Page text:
-a list of medications your child is taking along with a copy of each prescription

-doctor’s letter with description of your child’s condition/special needs (especially for ‘invisible’ conditions such as Autism or Tourette Syndrome)

-phone numbers, email addresses of child’s doctors and specialists (this is in addition to info stored in your phone)

-recommendations for doctors and specialists in the area you are visiting

-copies of health insurance cards and phone numbers (check your health insurance before leaving; many companies require prior approval for out of town emergency room or doctor visits)

Prepare your child

To help prepare your child before your trip, discuss your itinerary and explain what your child will encounter each day. Read books and look at photos of your destination so your child can see what to expect. As important as it is to plan your days and prepare your child, keeping to your overall routine will help ease tension for a special needs child. Naps and mealtimes, when kept on schedule go a long way in maintaining balance.

With some diligent preparation and research, you’ll be able to find the right vacation for your family. And while not every trip goes as planned, the vacation time spent together as a family can be more valuable than any itinerary or tourist attraction checked off your list.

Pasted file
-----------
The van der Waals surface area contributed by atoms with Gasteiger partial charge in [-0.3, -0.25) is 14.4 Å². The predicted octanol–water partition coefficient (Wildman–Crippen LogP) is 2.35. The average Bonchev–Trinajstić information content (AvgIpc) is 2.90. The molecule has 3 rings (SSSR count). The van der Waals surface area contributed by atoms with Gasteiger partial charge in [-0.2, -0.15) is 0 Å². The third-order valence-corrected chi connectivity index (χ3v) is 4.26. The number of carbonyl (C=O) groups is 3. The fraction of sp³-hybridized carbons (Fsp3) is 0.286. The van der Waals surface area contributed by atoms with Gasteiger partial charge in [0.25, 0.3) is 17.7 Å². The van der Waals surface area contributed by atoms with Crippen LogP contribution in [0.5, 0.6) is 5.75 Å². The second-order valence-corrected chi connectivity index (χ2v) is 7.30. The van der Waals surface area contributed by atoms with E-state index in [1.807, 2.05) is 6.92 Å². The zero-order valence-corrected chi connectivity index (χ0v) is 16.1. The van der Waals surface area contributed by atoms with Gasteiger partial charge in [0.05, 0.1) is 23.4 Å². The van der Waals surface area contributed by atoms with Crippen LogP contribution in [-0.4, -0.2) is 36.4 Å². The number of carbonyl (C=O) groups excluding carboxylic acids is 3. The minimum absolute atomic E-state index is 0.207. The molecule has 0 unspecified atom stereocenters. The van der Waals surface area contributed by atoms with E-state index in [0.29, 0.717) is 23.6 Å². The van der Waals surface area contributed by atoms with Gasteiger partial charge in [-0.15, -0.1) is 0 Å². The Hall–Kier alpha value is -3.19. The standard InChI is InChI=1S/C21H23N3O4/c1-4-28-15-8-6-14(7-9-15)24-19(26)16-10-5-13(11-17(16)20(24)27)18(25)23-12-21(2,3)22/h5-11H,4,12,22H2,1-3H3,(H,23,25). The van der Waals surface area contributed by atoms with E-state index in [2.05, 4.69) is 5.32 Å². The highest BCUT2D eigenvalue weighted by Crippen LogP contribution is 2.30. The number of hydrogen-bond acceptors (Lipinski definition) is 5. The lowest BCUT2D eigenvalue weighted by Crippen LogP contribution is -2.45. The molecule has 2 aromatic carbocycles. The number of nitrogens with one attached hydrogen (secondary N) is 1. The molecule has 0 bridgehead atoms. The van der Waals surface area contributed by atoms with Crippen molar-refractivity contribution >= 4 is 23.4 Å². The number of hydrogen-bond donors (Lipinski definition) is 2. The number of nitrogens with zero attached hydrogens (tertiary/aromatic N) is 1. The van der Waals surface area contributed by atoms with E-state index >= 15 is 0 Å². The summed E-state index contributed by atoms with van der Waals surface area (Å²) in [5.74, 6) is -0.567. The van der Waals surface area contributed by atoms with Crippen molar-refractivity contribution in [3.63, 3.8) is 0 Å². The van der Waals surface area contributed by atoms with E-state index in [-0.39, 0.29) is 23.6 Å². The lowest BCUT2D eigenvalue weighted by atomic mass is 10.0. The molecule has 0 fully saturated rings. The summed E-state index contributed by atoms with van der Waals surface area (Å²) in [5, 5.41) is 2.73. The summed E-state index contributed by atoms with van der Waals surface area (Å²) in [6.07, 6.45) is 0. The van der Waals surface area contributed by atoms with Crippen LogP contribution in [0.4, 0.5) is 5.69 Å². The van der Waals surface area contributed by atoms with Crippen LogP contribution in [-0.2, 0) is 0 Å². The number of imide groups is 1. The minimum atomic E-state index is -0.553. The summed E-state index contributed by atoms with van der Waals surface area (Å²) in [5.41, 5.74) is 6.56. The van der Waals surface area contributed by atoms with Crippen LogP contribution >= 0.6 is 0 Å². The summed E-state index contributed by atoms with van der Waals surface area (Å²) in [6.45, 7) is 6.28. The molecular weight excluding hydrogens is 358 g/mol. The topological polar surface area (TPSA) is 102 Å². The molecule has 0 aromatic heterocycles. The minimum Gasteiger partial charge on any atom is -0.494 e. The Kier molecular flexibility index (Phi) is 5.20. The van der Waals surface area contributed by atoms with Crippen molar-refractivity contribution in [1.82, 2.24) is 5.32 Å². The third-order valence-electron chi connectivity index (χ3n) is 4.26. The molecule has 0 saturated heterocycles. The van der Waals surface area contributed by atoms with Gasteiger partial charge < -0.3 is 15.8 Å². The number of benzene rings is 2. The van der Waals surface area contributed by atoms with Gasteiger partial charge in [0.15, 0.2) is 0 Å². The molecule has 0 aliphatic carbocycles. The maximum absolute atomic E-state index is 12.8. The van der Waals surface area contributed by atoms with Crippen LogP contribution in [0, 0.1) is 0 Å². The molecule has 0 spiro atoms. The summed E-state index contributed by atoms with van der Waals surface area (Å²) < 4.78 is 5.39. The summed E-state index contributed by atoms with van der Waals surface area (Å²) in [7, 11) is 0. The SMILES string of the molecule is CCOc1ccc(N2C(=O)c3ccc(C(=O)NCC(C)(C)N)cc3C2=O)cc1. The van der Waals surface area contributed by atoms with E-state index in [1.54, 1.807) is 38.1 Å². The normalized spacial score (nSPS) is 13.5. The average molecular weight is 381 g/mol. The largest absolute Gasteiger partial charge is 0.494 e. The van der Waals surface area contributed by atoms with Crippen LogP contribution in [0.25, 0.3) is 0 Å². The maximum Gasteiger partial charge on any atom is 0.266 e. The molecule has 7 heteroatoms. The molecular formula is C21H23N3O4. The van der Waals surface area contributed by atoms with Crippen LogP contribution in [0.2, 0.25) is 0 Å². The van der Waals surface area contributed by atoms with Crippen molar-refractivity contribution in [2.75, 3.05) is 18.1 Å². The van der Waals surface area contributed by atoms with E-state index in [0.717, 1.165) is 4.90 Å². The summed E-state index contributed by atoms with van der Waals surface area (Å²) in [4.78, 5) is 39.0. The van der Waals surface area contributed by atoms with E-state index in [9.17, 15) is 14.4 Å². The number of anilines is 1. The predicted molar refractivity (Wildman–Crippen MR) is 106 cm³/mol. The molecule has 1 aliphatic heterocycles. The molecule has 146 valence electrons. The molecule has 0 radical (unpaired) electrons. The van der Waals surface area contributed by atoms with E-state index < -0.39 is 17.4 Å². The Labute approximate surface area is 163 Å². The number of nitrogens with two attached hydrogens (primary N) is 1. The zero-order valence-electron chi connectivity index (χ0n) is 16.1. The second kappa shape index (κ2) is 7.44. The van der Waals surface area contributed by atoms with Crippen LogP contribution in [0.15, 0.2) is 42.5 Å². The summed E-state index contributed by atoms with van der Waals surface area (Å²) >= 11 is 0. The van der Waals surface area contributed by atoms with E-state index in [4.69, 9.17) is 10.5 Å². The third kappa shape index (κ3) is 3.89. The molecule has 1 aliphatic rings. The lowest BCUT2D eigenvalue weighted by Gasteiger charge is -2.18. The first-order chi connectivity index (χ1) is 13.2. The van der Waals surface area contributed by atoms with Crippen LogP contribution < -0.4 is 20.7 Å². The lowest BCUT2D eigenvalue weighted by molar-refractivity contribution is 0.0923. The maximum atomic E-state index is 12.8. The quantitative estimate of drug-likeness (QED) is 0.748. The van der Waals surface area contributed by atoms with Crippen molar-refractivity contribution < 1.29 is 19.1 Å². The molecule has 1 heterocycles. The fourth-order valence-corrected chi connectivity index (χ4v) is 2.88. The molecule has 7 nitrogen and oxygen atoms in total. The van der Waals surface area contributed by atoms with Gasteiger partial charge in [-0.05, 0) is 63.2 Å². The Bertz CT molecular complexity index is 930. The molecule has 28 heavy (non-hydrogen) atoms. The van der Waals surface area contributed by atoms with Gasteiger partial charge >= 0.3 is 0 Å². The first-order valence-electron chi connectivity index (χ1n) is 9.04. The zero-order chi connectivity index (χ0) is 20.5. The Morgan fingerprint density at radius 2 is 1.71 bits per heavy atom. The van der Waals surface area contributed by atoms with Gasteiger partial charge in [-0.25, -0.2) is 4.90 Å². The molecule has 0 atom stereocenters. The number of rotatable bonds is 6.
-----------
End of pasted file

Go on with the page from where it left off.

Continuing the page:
Wishing you safe travels!


Note: The information in this article is for informational purposes only. It is not an attempt to diagnose or treat any medical condition. Always consult your child’s pediatrician with any specific medical questions. MKSA is also available to answer questions about child development. Contact us at 516-731-5588 or www.mksallc.com.


Strategies for Navigating the Holidays with a Special Needs Child

The holidays are a magical time of year for children, with plans for family get-togethers, gift shopping and gift anticipation, as well as other loud, colorful activities. For children with special needs this can be an immensely stressful time of year full of many challenges at home, in school and throughout the community. The holidays are full of potential triggers for children with autism, anxiety and other special needs. By planning ahead and having alternate plans, you can help make the holiday season less stressful for your child. It is important to speak with any visiting friends and family member as well as those whose homes you will be visiting. Share with them any special behaviors, quirks or sensitivities of your child so that they may better understand your child and his (and your!) needs and expectations.